Something that Wants Finishing..

Being known as a stitcher leaves one heir to everything stitch related that someone, far or near, may be at a loss to deal with. Sometimes this is a thrill, sometimes it’s a chore, sometimes a bewilderment.

I’m not sure what I’m going to do with this, passed on to me by a friend of a friend. Almost all you can see below is already finished, and I’m certainly not going to undo it.

But what follows isn’t finished, and I don’t have the threads that came with the canvas.

First thoughts are to unpick anything of the people and animals that’s been stitched, and restitch it with stranded cottons, maybe slightly more highly coloured. Then perhaps do the ground in a mixture of soft cottons and tapestry wool, although those muted, sludgy colours may be a little hard to find in my stash.

Thoughts, anyone?


  1. Sue Jones says:

    I have no tapestry wool to send you.
    I think there are times when your best bet is to ask the person who gave it to you whether they are willing to pay for the necessary extra skeins, take the canvas to a shop and buy what you don’t have. Or politely say no. Faffing about on this kind of design with stranded cotton is rarely worth the time and effort.

  2. Alex Hall says:

    Or what about using the already stitched section as part of something completely different? I’m sure I’ve seen some work online of someone who takes old tapestries like this and makes really useable/practical bags by using the tapestry for the main panel and combining it with other fabrics for the rest of the bag.

  3. What are the conditions? Are you to finish this for that friend of a friend, or is it yours to keep? If it is the former, make sure you get the funds to buy the supply. If you are to keep it and want to do a reasonable good job without having to spend any money on it, how about this: get a ball of white/beige knitting yarn in the right weight, then dye the yarn with tea or onion skins or soy sauce. One dip for light colours, several for the darker shades. Ketchup would add a bit of red and spinach the green. Or you could used wax crayons to shade the beige knitting yarn…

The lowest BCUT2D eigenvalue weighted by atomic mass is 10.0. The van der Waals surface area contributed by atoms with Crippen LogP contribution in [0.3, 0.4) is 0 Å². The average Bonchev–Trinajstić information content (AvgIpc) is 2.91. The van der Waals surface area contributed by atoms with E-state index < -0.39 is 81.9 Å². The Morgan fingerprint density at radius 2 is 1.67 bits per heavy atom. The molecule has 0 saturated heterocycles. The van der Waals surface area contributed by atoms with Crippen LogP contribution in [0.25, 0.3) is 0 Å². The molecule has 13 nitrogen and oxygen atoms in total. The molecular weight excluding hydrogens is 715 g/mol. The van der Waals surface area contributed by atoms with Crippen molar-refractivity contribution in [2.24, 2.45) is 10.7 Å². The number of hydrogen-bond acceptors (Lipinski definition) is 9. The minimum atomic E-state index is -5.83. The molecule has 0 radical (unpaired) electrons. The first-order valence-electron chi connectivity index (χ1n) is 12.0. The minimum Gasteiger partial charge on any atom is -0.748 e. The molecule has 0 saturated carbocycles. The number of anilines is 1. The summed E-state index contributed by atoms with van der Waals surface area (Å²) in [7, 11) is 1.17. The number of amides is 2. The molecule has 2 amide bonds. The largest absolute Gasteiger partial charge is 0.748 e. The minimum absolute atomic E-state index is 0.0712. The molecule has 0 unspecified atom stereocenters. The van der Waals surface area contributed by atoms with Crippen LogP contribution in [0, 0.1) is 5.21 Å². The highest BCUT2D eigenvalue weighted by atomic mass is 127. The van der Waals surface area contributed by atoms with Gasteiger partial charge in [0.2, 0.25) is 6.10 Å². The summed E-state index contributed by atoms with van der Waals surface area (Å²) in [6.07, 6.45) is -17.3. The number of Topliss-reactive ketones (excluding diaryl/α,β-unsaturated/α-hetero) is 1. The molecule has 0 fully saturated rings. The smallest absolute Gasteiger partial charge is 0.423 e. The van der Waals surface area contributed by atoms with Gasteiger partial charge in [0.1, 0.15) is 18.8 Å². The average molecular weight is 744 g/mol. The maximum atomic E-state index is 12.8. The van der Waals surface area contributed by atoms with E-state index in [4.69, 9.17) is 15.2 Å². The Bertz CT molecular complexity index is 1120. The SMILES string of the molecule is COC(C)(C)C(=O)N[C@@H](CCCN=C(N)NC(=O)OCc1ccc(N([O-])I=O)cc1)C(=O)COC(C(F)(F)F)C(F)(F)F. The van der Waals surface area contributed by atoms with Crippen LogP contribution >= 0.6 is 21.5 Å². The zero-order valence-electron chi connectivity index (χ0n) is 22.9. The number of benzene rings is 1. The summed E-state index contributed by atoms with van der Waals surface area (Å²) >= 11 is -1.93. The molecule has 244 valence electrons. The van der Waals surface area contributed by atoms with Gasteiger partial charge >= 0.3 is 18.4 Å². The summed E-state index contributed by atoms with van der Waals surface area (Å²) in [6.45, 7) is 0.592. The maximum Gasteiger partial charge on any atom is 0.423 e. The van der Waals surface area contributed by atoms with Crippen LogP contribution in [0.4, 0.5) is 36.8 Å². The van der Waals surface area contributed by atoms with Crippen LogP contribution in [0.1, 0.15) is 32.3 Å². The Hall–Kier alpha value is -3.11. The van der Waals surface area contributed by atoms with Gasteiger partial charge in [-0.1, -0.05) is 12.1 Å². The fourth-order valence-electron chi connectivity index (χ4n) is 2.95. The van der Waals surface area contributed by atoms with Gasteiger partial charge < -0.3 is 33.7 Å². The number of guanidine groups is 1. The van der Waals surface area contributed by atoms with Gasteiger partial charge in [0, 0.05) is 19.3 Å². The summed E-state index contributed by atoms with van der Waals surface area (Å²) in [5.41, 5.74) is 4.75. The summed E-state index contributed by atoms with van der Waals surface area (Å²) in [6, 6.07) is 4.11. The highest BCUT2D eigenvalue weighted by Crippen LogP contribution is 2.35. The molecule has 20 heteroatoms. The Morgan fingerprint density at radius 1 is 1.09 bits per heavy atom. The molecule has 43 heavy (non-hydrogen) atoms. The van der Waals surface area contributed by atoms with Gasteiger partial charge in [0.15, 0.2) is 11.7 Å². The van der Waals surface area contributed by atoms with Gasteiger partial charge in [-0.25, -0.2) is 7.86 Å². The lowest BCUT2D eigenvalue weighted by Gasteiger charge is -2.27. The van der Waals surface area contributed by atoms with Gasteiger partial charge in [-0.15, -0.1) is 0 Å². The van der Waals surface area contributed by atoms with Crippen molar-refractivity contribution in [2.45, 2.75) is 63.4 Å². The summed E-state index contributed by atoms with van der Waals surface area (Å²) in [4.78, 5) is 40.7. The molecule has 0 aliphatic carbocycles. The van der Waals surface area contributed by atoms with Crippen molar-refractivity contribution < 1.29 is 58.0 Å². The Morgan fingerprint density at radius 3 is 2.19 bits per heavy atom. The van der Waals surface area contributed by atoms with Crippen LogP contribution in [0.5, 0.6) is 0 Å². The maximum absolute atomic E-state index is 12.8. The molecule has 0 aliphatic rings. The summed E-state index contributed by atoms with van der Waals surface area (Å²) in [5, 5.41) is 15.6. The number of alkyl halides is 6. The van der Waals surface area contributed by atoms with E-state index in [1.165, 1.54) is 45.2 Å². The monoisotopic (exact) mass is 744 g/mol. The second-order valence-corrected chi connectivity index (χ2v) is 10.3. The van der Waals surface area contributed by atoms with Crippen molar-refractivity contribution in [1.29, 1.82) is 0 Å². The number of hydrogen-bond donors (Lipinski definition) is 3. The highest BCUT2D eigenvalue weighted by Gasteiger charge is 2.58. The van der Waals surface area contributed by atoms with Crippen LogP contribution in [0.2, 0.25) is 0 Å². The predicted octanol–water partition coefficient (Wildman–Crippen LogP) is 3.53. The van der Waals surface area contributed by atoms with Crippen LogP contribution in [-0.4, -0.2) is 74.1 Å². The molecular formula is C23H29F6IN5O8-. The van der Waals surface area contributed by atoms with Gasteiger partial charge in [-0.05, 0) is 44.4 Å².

Personally I would not mix in stranded floss as I guess the parts worked are in wool.

  4. Carolyn Foley says:

    I agree with you other commenters about getting the funds to buy supplies if it is for someone else. Trying to match colours is always difficult as dye lots differ so much from one another. Using cotton thread may work but then again it might look weird.

  5. Hmmm, that is a bit of a challenge isn’t it? Sometimes friends of friends might need a bit of reality check!!
    I agree with the other comments about mixing in embroidery floss, the change of colour and texture might look very strange, though it would probably work if just picking out the figures. If there’s a brand name on the borders of the canvas you could at least see if you could source the yarns if you are of a mind to spend money on this (or persuade someone else to). I’d be tempted to ask yourself whether finishing it would make your heart sing or whether to pass it back with a polite “no thank you” and avoid what might become a bit of a drudge and take you away from more inspiring things.